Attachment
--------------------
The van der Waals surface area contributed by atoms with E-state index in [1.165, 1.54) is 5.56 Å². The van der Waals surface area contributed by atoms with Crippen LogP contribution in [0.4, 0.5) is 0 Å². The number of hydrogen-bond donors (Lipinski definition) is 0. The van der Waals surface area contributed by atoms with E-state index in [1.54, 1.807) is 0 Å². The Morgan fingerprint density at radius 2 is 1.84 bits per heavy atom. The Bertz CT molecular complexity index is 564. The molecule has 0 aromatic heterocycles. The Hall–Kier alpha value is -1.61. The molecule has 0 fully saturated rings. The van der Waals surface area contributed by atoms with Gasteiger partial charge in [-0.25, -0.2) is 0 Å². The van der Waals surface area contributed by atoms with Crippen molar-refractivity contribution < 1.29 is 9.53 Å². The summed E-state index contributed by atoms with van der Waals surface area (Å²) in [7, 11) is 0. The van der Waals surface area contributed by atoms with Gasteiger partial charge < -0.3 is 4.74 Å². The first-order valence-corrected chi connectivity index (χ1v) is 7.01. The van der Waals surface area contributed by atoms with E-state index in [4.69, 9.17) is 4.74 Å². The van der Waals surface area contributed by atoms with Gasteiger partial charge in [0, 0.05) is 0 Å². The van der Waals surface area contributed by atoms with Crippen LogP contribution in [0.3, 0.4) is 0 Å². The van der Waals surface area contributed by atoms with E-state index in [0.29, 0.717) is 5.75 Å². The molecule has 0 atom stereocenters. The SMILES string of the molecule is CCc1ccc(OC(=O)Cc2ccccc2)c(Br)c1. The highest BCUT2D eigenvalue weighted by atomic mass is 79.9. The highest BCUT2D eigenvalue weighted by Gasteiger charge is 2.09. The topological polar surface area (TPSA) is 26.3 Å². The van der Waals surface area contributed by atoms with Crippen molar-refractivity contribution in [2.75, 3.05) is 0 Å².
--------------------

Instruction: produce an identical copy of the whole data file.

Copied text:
The van der Waals surface area contributed by atoms with E-state index in [1.165, 1.54) is 5.56 Å². The van der Waals surface area contributed by atoms with Crippen LogP contribution in [0.4, 0.5) is 0 Å². The number of hydrogen-bond donors (Lipinski definition) is 0. The van der Waals surface area contributed by atoms with E-state index in [1.54, 1.807) is 0 Å². The Morgan fingerprint density at radius 2 is 1.84 bits per heavy atom. The Bertz CT molecular complexity index is 564. The molecule has 0 aromatic heterocycles. The Hall–Kier alpha value is -1.61. The molecule has 0 fully saturated rings. The van der Waals surface area contributed by atoms with Gasteiger partial charge in [-0.25, -0.2) is 0 Å². The van der Waals surface area contributed by atoms with Crippen molar-refractivity contribution < 1.29 is 9.53 Å². The summed E-state index contributed by atoms with van der Waals surface area (Å²) in [7, 11) is 0. The van der Waals surface area contributed by atoms with Gasteiger partial charge < -0.3 is 4.74 Å². The first-order valence-corrected chi connectivity index (χ1v) is 7.01. The van der Waals surface area contributed by atoms with E-state index in [4.69, 9.17) is 4.74 Å². The van der Waals surface area contributed by atoms with Gasteiger partial charge in [0, 0.05) is 0 Å². The van der Waals surface area contributed by atoms with Crippen LogP contribution in [0.3, 0.4) is 0 Å². The van der Waals surface area contributed by atoms with E-state index in [0.29, 0.717) is 5.75 Å². The molecule has 0 atom stereocenters. The SMILES string of the molecule is CCc1ccc(OC(=O)Cc2ccccc2)c(Br)c1. The highest BCUT2D eigenvalue weighted by atomic mass is 79.9. The highest BCUT2D eigenvalue weighted by Gasteiger charge is 2.09. The topological polar surface area (TPSA) is 26.3 Å². The van der Waals surface area contributed by atoms with Crippen molar-refractivity contribution in [2.75, 3.05) is 0 Å².